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Philip Hersh: IOC's Rogge surprisingly bullish in bear market

Jacques Rogge ISTANBUL -- In the midst of the global Olympic crisis, International Olympic Committee President Jacques Rogge is surprisingly upbeat about both the financing of the next four Olympic Games and of the IOC itself.

In fact, he sounded like a lead character in Voltaire’s famous satire, "Candide –- or Optimism," a man who famously denies a series of catastrophes by saying, "All is for the best in this best of all possible worlds."

Rogge’s analysis flies in the face of widely reported concerns about sponsorship problems for the London 2012 Summer Games, Olympic Village financing issues for the Vancouver 2010 Winter Games and problems for the Sochi 2014 Winter Games related to the massive reduction in Russia’s financial fortunes caused by the drop in oil prices. Russian Prime Minister Vladimir Putin has committed $12 billion for development related to the Sochi Games.

"I have received assurances from Vancouver, London and Sochi that their finances are secure," Rogge said Friday, after addressing the general assembly of the European Olympic Committees.

The candidate cities for 2016 are saying the same thing -- they are not concerned about financing for the Games of 2014 and 2016.

Rogge’s primary reaction to the crisis was to insist that there be no enlargement of the Summer Olympics in terms of sports, sports events or numbers of athletes and coaches.

The IOC has capped the Summer Games at 28 sports and 10,500 athletes. There are only 26 sports on the program for London, but two could be added for 2016 and beyond at the 2009 IOC annual meeting.

Baseball and softball (both eliminated after 2008), karate, squash, rugby sevens, golf and roller sports are fighting to gain admission.

"There is an underground swell of people saying, 'Why stop at 28 sports?' Why not 30? Why not 32?' " Rogge said.

"In an economic boom, if there are resources that can be committed, it’s OK to grow and have bigger Games. It is not a wise thing to do in a period of credit crunch."

Gilbert Felli, the IOC executive director for the Olympic Games, said that since the Beijing Games, international sports federations have asked for the addition of 29 new events to sports already on the program.  There were 302 events at the 2008 Summer Games.

Rogge had told the assembly that contrary to reports in some media, there is "no danger" for the financing of Sochi.

"We have received very strong reassurances from the government that the funding is committed and is in place," he said.

Rogge also told the assembly the IOC’s own finances are solid as a result of conservative investment that does not include any "toxic or exotic products.  We have never invested in subprime, and we have spread our assets into seven different banks, and we have kept them as liquid as possible."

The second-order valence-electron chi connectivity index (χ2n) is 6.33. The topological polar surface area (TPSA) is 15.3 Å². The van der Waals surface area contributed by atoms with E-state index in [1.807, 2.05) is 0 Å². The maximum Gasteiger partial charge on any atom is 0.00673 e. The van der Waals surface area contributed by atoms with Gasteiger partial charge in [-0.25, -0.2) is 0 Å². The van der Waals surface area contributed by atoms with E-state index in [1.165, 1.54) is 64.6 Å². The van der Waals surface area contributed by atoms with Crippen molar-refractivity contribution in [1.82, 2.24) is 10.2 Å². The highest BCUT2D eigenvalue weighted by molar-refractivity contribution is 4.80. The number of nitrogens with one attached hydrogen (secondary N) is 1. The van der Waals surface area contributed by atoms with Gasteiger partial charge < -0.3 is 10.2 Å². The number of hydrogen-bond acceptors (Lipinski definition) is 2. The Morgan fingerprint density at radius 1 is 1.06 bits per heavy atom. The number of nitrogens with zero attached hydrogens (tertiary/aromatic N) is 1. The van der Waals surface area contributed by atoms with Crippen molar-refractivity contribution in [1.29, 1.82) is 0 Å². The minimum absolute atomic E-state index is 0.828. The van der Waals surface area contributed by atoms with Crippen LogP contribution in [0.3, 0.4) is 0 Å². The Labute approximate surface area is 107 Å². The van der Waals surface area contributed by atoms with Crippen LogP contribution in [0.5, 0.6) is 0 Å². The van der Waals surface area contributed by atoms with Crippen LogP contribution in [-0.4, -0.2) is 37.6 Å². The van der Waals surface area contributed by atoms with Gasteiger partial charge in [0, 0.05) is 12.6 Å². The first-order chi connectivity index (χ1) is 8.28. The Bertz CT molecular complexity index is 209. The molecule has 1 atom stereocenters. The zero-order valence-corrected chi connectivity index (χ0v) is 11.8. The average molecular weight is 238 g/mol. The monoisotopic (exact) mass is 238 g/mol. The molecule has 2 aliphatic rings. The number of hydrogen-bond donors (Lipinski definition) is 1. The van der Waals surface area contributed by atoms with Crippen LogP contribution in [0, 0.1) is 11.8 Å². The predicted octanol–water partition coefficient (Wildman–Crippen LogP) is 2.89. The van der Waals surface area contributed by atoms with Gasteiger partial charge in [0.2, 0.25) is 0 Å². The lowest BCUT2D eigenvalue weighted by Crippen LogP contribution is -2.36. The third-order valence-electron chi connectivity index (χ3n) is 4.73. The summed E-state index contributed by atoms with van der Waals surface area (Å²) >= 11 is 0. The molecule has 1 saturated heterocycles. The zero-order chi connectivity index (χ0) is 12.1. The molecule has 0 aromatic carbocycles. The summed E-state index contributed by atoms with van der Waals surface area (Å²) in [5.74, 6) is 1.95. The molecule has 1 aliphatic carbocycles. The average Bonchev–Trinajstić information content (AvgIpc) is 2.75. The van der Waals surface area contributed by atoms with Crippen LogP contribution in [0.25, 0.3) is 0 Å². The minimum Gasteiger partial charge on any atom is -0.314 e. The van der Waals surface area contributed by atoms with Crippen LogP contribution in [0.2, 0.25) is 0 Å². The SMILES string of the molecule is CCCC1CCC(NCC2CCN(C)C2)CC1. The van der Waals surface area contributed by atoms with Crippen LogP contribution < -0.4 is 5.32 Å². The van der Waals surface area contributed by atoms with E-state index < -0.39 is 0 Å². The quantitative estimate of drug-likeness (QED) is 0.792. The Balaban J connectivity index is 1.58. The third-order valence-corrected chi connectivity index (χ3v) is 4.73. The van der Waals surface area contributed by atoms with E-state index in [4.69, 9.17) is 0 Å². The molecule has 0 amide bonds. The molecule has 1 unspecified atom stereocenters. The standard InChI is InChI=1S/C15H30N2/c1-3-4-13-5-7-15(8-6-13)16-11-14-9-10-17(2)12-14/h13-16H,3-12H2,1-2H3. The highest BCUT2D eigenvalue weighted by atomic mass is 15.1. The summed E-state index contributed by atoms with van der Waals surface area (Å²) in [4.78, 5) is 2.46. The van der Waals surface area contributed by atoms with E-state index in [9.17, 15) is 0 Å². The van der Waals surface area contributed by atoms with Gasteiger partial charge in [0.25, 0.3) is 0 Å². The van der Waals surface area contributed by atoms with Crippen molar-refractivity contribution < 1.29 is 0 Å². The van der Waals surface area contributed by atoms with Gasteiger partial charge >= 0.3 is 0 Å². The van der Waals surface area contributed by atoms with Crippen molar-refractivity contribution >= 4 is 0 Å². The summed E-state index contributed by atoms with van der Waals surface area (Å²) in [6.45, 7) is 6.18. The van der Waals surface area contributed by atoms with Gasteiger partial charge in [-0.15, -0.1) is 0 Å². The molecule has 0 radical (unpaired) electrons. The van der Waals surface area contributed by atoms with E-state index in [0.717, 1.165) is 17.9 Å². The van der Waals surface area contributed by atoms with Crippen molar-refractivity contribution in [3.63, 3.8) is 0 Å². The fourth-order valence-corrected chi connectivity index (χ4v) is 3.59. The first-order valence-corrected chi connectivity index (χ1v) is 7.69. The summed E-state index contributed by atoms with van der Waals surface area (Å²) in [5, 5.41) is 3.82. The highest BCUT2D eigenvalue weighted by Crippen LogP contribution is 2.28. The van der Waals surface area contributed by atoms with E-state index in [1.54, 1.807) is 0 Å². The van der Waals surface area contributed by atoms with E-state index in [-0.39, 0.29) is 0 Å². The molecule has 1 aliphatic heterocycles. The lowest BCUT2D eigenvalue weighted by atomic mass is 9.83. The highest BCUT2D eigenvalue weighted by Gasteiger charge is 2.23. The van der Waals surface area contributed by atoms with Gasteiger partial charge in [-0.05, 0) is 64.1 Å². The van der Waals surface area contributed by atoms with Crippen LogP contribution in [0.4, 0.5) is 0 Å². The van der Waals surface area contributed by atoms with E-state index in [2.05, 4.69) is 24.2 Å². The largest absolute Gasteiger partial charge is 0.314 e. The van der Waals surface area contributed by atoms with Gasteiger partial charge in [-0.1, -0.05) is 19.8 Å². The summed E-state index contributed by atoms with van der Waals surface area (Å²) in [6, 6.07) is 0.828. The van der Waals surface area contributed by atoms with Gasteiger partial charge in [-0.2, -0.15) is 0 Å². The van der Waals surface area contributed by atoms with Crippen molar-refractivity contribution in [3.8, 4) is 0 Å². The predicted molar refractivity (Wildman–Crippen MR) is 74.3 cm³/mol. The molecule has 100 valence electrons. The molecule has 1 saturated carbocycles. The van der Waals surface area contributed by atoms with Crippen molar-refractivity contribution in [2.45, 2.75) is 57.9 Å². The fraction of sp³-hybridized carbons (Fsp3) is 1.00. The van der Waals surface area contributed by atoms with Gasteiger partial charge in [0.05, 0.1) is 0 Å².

The IOC has a net loss of three of its 12 big-bucks global sponsors, most recently Johnson & Johnson.  Other dropouts: Kodak, ManuLife and Lenovo -- but Acer immediately replaced Lenovo in the information technology category.

Rogge said the revenues from global sponsorship (the TOP program) in the 2009-12 period would be about $900 million, while the last quadrennium brought in $866 million from TOP.  He held out limited hope that a 10th sponsor would be added and noted that three of the current nine already have committed for the 2013-16 period.

He also said the greatest negative impact on Olympic sports from the financial crisis probably would be on sponsorships at the grassroots level, including sponsors for sports clubs and national sports federations. He also worried about levels of grass-roots funding in countries –- unlike the United States -– where governments make substantial contributions.

"Ticket sales for competitions might diminish," Rogge said in his address. "Although this is contradicted, and I am glad to say, by the ticket sales for Vancouver that went very well, but this is the Olympic Games.

"Today, governments are bailing out banks with billions of dollars. I do hope this will have no negative repercussions on the funding of sport."

-- Philip Hersh

Photo: Jacques Rogge addresses guests after receiving an honorary doctorate from the University of Istanbul for his work in sports and the health of athletes. Credit: Ali Ozluer / AFP/Getty Images

 
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